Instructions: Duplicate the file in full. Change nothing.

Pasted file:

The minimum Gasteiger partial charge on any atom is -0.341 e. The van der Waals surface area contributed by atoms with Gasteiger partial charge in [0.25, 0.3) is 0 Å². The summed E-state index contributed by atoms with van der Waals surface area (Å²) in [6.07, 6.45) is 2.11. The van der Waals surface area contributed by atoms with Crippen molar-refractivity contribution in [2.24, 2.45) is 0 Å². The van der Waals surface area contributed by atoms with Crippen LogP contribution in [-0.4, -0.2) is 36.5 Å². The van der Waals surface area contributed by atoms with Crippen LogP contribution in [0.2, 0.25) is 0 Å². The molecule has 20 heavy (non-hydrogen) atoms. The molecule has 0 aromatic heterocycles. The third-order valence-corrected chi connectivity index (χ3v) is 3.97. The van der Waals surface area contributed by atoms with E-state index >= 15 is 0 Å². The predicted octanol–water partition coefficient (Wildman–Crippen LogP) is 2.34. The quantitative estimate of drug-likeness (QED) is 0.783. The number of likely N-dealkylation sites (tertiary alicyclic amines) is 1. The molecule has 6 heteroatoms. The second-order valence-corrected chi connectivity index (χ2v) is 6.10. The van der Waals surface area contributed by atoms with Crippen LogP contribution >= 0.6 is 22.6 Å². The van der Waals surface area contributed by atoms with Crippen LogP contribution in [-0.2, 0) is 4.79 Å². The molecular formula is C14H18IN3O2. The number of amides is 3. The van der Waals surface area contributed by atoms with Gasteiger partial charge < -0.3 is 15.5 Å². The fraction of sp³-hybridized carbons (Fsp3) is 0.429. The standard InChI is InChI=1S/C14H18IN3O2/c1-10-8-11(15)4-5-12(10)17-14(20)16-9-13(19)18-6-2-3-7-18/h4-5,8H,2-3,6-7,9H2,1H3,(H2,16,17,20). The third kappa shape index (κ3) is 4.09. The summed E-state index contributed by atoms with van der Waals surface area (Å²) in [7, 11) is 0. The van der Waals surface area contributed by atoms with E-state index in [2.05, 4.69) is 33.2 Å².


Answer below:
The minimum Gasteiger partial charge on any atom is -0.341 e. The van der Waals surface area contributed by atoms with Gasteiger partial charge in [0.25, 0.3) is 0 Å². The summed E-state index contributed by atoms with van der Waals surface area (Å²) in [6.07, 6.45) is 2.11. The van der Waals surface area contributed by atoms with Crippen molar-refractivity contribution in [2.24, 2.45) is 0 Å². The van der Waals surface area contributed by atoms with Crippen LogP contribution in [-0.4, -0.2) is 36.5 Å². The van der Waals surface area contributed by atoms with Crippen LogP contribution in [0.2, 0.25) is 0 Å². The molecule has 20 heavy (non-hydrogen) atoms. The molecule has 0 aromatic heterocycles. The third-order valence-corrected chi connectivity index (χ3v) is 3.97. The van der Waals surface area contributed by atoms with E-state index >= 15 is 0 Å². The predicted octanol–water partition coefficient (Wildman–Crippen LogP) is 2.34. The quantitative estimate of drug-likeness (QED) is 0.783. The number of likely N-dealkylation sites (tertiary alicyclic amines) is 1. The molecule has 6 heteroatoms. The second-order valence-corrected chi connectivity index (χ2v) is 6.10. The van der Waals surface area contributed by atoms with Crippen LogP contribution >= 0.6 is 22.6 Å². The van der Waals surface area contributed by atoms with Crippen LogP contribution in [-0.2, 0) is 4.79 Å². The molecular formula is C14H18IN3O2. The number of amides is 3. The van der Waals surface area contributed by atoms with Gasteiger partial charge < -0.3 is 15.5 Å². The fraction of sp³-hybridized carbons (Fsp3) is 0.429. The standard InChI is InChI=1S/C14H18IN3O2/c1-10-8-11(15)4-5-12(10)17-14(20)16-9-13(19)18-6-2-3-7-18/h4-5,8H,2-3,6-7,9H2,1H3,(H2,16,17,20). The third kappa shape index (κ3) is 4.09. The summed E-state index contributed by atoms with van der Waals surface area (Å²) in [7, 11) is 0. The van der Waals surface area contributed by atoms with E-state index in [2.05, 4.69) is 33.2 Å².